Regardless of Bono’s intention, the effect on Christians and Christianity was not a positive one. It was apparent that he and the band were pushing boundaries to far, having spiritual doubts, responding to the “worldly” criticism from their last album in a “worldly” way, and becoming the roles they were playing. Bono presented himself as the Fly on and off stage and stated that it was “liberating.”
The entire concept behind the album and tour was to create a postmodern confusion. This is directly opposed to the Biblical concept of “truth.” Sometimes perceptions become truth to the audience. Bono had often cleverly disguised scripture and spiritual messages within the band’s music and makeup in order to prevent the band from becoming “pigeon-holed” as a Christian group and alienating secular groups. He felt this was appropriate in light of the bigger picture of staying involved with the culture. However, this new direction took the concept to a whole new level. The average fan clearly did not understood what was going on. It was apparent the band was hiding their spiritual “light” deeper than ever before.
Matthew 5:16 tells us to “Let your light so shine before men, that they may see your good works and glorify your Father in heaven.” Furthermore, Matthew 5:14 tells us “You are the light of the world. A city that is set on a hill cannot be hidden.” In essence, the band clearly did not put their “light” on top of a hill for everyone to see during this tour and the next two.
Their new approach created a multitude of negative and misunderstood messages. Many appropriate accusations and questions surfaced regarding the band’s faith and behavior: “They drink and smoke and swear. Bono dresses up as the devil. They are not open about the Gospel. They portray several large crosses on the video screens during the concert with flames inside each cross. Followed by the crosses transforming into Nazi symbols. How can you believe that they are still Christians?”
I can understand the band’s philosophy to look at the big picture in using less direct means of sharing their faith and scripture – if that picture is to influence and save as many souls as possible by remaining a strong Christian force in the popular culture. However, it seems to me that the band members, the album, the album’s cover art, the tour, and the new songs steered away from this big picture in order to achieve popular and critical “worldly” success. And it most certainly did, but at what cost. In his book, the We Get to Carry Each Other, The Gospel According to U2, Greg Garrett writes that the band decided that they had to change if they wanted people(the masses of pop culture) to go on listening to them – no one (the public) seemed to pay attention to sincerity any more. Sounds like the band’s measuring stick for success at this time leaned further away from Godly principles than ever before.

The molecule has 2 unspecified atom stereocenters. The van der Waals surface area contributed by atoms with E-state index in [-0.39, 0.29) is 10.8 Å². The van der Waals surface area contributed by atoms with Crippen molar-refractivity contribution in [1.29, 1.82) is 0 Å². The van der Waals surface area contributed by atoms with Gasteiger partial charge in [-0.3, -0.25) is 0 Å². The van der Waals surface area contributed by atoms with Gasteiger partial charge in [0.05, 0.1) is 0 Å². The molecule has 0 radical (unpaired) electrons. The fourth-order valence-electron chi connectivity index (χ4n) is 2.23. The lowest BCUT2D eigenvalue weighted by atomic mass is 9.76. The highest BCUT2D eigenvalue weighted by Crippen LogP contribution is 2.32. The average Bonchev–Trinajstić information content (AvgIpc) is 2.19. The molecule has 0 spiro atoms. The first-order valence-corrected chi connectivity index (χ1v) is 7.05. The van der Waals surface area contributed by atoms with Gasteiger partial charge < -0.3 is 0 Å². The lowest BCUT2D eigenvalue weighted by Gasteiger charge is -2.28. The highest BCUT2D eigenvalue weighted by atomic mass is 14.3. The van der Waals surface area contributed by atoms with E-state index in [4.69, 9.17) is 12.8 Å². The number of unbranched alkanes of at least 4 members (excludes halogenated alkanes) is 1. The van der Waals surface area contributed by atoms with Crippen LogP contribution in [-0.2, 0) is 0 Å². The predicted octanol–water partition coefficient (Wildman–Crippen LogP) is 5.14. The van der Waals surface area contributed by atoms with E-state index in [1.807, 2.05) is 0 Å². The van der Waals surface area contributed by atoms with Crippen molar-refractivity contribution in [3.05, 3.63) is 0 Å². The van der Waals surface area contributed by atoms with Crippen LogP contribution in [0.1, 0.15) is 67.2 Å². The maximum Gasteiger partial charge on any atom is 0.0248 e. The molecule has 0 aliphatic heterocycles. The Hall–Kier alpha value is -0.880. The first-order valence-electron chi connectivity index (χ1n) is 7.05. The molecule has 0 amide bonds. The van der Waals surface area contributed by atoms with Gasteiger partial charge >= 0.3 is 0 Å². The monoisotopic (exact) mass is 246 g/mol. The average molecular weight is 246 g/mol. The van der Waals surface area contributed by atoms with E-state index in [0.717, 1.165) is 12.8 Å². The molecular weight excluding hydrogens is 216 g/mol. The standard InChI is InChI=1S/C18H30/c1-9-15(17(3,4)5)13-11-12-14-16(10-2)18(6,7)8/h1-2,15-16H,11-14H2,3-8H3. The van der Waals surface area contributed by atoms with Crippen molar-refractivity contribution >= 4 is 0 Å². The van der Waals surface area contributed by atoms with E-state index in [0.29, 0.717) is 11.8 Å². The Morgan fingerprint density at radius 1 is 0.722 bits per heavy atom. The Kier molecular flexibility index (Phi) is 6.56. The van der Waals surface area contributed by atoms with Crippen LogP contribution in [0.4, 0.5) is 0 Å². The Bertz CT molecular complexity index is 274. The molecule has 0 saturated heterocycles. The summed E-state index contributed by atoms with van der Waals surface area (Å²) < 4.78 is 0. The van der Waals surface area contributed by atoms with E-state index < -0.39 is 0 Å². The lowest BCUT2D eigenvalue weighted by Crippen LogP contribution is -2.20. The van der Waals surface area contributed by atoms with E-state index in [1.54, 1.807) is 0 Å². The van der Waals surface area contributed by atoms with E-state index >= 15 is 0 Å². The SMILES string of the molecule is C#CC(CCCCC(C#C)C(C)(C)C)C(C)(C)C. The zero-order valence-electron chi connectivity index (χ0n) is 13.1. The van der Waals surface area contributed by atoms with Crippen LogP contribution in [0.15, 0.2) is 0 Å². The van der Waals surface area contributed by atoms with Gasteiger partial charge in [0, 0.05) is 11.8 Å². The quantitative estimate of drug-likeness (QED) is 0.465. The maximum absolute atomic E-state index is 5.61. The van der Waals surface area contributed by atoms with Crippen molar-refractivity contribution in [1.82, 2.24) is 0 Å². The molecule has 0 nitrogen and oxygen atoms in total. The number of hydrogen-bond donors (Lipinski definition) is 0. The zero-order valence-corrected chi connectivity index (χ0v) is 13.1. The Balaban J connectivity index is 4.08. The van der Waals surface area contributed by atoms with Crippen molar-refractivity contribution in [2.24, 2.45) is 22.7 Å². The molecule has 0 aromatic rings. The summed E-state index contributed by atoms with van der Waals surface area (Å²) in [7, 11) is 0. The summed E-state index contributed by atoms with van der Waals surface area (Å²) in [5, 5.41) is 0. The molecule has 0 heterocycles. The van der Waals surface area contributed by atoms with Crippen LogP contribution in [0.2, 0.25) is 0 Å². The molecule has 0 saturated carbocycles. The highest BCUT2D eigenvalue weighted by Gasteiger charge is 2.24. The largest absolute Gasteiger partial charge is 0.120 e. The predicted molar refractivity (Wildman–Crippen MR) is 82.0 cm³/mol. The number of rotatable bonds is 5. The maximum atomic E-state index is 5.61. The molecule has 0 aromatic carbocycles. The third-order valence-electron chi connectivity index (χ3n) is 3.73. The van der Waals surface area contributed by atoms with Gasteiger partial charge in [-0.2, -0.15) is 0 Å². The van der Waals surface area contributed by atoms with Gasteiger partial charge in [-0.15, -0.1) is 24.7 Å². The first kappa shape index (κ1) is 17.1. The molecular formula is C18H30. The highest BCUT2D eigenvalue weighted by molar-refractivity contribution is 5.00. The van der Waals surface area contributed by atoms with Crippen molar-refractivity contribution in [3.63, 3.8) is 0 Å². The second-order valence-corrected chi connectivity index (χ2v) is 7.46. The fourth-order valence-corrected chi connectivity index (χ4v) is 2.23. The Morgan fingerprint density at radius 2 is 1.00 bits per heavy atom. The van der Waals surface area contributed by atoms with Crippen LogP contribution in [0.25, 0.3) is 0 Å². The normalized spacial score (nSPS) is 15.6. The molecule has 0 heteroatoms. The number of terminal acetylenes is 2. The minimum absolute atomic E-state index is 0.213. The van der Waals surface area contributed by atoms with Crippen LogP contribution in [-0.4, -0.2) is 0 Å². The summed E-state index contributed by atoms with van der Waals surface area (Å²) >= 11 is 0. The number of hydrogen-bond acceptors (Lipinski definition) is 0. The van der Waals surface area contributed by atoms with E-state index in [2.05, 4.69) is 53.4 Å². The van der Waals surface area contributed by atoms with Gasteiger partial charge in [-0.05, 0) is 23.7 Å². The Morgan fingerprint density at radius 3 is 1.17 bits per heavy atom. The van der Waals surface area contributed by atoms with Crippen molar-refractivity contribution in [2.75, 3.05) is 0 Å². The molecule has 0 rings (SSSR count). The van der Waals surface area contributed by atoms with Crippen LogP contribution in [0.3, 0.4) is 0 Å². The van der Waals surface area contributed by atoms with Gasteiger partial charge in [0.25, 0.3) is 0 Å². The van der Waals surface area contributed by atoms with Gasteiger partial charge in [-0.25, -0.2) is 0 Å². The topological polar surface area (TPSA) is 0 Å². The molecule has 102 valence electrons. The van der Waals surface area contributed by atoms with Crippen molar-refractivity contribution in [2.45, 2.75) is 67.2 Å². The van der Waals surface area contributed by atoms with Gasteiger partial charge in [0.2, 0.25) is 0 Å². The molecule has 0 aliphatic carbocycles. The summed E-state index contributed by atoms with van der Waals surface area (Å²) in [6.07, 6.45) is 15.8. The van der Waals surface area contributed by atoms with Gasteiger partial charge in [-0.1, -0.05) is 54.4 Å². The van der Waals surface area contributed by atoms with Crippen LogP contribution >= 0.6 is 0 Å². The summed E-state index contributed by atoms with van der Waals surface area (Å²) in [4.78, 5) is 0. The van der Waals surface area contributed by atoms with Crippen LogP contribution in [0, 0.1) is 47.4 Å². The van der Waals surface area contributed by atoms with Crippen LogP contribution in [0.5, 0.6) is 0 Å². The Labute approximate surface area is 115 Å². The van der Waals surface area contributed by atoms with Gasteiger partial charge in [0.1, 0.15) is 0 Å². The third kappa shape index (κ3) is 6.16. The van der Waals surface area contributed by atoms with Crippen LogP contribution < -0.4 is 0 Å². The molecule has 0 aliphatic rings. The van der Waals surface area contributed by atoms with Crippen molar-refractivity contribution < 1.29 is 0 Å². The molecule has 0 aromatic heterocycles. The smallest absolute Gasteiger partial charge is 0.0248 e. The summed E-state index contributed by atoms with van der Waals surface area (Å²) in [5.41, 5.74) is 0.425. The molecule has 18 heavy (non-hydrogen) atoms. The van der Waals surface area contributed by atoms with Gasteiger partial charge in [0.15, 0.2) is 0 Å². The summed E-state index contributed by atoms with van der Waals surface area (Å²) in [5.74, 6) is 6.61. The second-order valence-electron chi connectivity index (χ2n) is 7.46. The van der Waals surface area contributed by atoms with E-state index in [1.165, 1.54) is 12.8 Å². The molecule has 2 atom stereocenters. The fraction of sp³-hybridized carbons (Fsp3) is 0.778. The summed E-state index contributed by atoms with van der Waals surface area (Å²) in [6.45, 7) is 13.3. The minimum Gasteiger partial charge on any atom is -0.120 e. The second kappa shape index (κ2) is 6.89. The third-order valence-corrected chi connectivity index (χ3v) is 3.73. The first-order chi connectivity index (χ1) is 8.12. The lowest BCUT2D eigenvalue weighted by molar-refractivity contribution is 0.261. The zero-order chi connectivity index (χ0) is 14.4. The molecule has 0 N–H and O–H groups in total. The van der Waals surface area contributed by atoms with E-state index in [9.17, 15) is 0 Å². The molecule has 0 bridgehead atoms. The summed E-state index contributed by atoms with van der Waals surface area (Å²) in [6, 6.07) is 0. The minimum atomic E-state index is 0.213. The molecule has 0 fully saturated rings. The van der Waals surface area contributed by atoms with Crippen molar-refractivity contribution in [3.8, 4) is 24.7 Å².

Redeeming the text: How do we make it the way God intended. How would you communicate the gospel to seekers or skeptics in light of “One”.
The cultural text “One”, the “world of the text” in this paper, can communicate the Gospel to seekers or skeptics effortlessly, with rare exception, as previously noted. It may very well be one of the secular cultural products, similar to the ships of Tarshish, that make it into the New Jerusalem.
Rock music and U2 (the world behind the text) present a more difficult redemption challenge. Both have been controversial subjects for years.
The “world in front of the text”, has challenges to redeem (U2’s new ethos and irony, Achtung Baby!, and the Zoo TV tour) and results that are in high agreement with Biblical philosophy including Bono’s incredible humanitarian and philanthropic achievements and the bands eventual return to a strong Christian faith, sincerity, and international spiritual influence.
We haven’t been able to discuss the often asked question and thoroughly researched and debated subject of Christianity and Rock Music including questions such as “What songs are appropriate for Christian listeners?” and “Should Christians listen to or be involved in Rock music and popular culture?” Many books have been written on the subject and a Google search contains 19,900,000 results! We simply don’t have the space in this assignment to cover it. In his book, “The Rock and Roll Rebellion”, Mark Joseph states “Music, far from being inherently Christian or Secular, should instead be viewed by believers as either consistent with the Bible and therefore honoring God, or inconsistent with the Bible and therefore dishonoring to God – period.” This makes sense to me – listen to music that demonstrates Biblical agreement and consistency towards Biblical truth regardless of the genre.
In his book, Love not the world, Watchman Nee writes “Physical separation does not make men holy… to separate ourselves from the world today, and thus deprive it of its only light, in no way glorifies god.” We are told to “go ye into the world and preach the gospel.” Jesus tells us to stay involved with our unsaved brethren until the day of harvest in his parable of the good seed and the weeds. This is not accomplished by separating from or imitating culture, but by transforming it. Transformation cannot be accomplished without being involved. Our light needs to shine in the darkest corners of our world including popular culture and rock music. U2 has proven that Christianity and Rock music can co-exist within mainstream popular culture. This has enabled them to reach millions of non-Christians in powerfully spiritual ways.